The Upanishads, Part 1 (SBE01), by Max Müller, , at sacred-texts.com
1. Brahman (in the shape of prâna, breath) entered into that man by the tips of his feet, and because Brahman entered (prâpadyata) into that man by the tips of his feet, therefore people call them the tips of the feet (prapada), but hoofs and claws in other animals.
2. Then Brahman crept up higher, and therefore they were (called) 1 the thighs (ûrû).
3. Then he said: 'Grasp wide,' and that was (called) the belly (udara).
4. Then he said: 'Make room for me,' and that was (called) the chest (uras).
5. The Sârkarâkshyas meditate on the belly as Brahman, the Ârunis on the heart 2. Both (these places) are Brahman indeed 3.
6. But Brahman crept upwards and came to the head, and because he came to the head, therefore the head is called head 4.
7. Then these delights alighted in the head, sight, hearing, mind, speech, breath.
8. Delights alight on him who thus knows, why the head is called head.
9. These (five delights or senses) strove together, saying: 'I am the uktha (hymn), I am the uktha 5.' 'Well,' they said, 'let us all go out from
this body; then on whose departure this body shall fall, he shall be the uktha among us 1.'
10. Speech went out, yet the body without speaking remained, eating and drinking.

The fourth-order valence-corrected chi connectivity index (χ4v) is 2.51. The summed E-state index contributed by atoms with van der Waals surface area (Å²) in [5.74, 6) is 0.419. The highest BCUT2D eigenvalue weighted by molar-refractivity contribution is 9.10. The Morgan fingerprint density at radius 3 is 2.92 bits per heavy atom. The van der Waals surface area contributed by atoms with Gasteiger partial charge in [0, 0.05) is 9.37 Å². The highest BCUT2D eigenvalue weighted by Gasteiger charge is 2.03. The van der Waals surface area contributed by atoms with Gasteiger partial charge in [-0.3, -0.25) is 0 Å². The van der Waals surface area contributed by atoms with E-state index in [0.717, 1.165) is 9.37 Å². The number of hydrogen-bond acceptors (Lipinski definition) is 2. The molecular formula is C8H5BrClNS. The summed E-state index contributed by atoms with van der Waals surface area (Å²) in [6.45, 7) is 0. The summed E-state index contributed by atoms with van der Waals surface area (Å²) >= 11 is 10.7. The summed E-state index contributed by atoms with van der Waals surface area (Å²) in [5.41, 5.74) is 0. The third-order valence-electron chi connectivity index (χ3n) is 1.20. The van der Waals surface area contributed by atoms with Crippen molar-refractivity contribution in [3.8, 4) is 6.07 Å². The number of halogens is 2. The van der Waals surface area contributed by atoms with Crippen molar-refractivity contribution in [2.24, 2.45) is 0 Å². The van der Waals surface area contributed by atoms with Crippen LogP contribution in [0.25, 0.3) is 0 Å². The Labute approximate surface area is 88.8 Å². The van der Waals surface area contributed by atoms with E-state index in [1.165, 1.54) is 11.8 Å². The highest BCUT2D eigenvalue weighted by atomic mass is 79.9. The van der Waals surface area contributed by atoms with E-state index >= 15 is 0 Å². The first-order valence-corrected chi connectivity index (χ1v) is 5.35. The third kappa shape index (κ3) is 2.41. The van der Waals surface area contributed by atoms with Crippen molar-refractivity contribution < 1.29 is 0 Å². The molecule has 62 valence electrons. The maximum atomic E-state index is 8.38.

Sight went out, yet the body without seeing remained, eating and drinking.
Hearing went out, yet the body without hearing remained, eating and drinking.
Mind went out, yet the body, as if blinking, remained, eating and drinking.
Breath went out, then when breath was gone out, the body fell.
11. It was decayed, and because people said, it decayed, therefore it was (called) body (sarîra). That is the reason of its name.
12. If a man knows this, then the evil enemy who hates him decays, or the evil enemy who hates him is defeated.
13. They strove again, saying: 'I am the uktha, I am the uktha.' 'Well,' they said, 'let us enter that body again; then on whose entrance this body shall rise again, he shall be the uktha among us.'
14. Speech entered, but the body lay still. Sight entered, but the body lay still. Hearing entered, but the body lay still. Mind entered, but the body lay still. Breath entered, and when breath had entered, the body rose, and it became the uktha.
15. Therefore breath alone is the uktha.
16. Let people know that breath is the uktha indeed.
17. The Devas (the other senses) said to breath: 'Thou art the uktha, thou art all this, we are thine, thou art ours.'
18. This has also been said by a Rishi (Rv. VIII, 92, 32): 'Thou art ours, we are thine.'
206:1 These are all plays on words. Comm.
206:2 This does not appear to be the case either in the Kh. Up. V, 15; 17, or in the Satapatha-brâhmana X, 6, 1.
206:3 The pluti in tâȝi is explained as sâstrîyaprasiddhyarthâ.
206:4 All puns, as if we were to say, because he hied up to the head, therefore the head was called head.
206:5 Each wished to be identified with the uktha, as it was said before that the human body, mouth, nostrils, forehead were to be identified with the uktha. Cf. Kaush. Up. III, 3.
207:1 Cf. Kh. Up. V, 1; Brih. Up. VI, 1; Kaush. Up. II, 12-14; III, 2; Prasna Up. II, 1.